The Amazon is no different. Plastic pollution is more widespread than one would think, carried hundreds of kilometers by rivers small and large from the smallest camps of a single family or two and the largest cities — Manaus being the largest at over two million residents. Methane flaring from oil production disturbs the night sky with a deep red flickering. The sound of two-stroke combustion engines drone on at all hours as people and goods are transported on every navigable waterway in the region. As a result of human activities, large parts of the Amazon forest have been damaged, some permanently. About 18% of the forest has been lost completely and about the same amount is currently degraded. Forest degradation results when human activities like logging or mining affect the functioning of habitats hosting biodiversity, ecosystems services (like water filtration, retention and evapotranspiration), loss of soil and the health and diversity of trees. Both deforestation and degradation are ongoing and lead to a loss of resilience and the possibility of a tipping point that would accelerate the dieback of trees and their replacement with a less biodiverse and reduced biomass-dense biome, like a savannah (Boulton et al. 2022).
The Amazon basin is home to more than 40 million people living in cities and remote settlements and villages (28 million in Brazil alone). While more than 400 indigenous and distinct ethnic groups live in the Amazon, most people are not indigenous and live in cities whose economies are driven by the wealth of natural capital. Much of that wealth is extracted to become commodities on the global market, including timber, gold and various other metals and minerals, oil and gas, crops and animal products, and wild animals trafficked on the legal and illegal local and international markets. And then there is, of course, cocaine derived of coca, more of which is now grown in the Amazon basin than ever before. As a result, the Amazon has been severely degraded with the eastern portion reverting from its natural capacity to capture and store carbon to become a net carbon emitter (Assis et al. 2020).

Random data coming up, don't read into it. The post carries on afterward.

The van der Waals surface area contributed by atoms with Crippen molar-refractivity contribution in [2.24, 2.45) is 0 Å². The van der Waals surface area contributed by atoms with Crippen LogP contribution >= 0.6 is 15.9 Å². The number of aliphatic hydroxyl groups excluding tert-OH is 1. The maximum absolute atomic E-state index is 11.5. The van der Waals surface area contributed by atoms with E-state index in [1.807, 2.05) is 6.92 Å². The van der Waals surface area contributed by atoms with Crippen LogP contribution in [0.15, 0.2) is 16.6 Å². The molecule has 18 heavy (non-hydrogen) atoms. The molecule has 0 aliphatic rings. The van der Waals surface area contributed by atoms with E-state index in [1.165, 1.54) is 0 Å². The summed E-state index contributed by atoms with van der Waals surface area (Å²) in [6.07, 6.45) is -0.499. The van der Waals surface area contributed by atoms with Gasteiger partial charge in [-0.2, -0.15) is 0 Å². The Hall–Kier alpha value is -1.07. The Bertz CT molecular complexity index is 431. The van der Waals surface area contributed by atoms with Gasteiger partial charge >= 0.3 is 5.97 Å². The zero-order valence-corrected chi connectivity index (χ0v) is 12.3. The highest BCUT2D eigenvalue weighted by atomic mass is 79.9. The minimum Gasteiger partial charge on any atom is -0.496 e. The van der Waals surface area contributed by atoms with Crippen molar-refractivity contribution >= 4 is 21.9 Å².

I traveled to Ecuador this past July because I was invited to a gathering to discuss the future of the Amazon with a small and diverse group of scientific experts and academics, financiers, representatives of indigenous people and government leaders. The 2023 Concordia Amazonas Summit was hosted by the former President of Colombia Ivan Duque and was held deep in the Ecuadorian Amazon at a location on the Napo River, Napo Province, Tena Canton. The setting was stunning — a planet away from Cambridge, Massachusetts — and suitably amenable to considering the enormity of both the challenge and the urgency of not further destroying and degrading the forest and waterways of the Amazon.
The gathering included representatives at the highest levels of major conservation organizations including the World Wildlife Fund, Conservation International, World Resources Institute and The Nature Conservancy. The group also included former presidents of Colombia (as mentioned), the former president of Chile Sebastían Piñero and for a day the current president of Ecuador Guillermo Lasso. The group of financiers included an individual who was instrumental in designing and implementing the recent and largest ever debt-for-nature swap with Ecuador, specifically benefiting the Galapagos Islands (Jones and Campos 2023).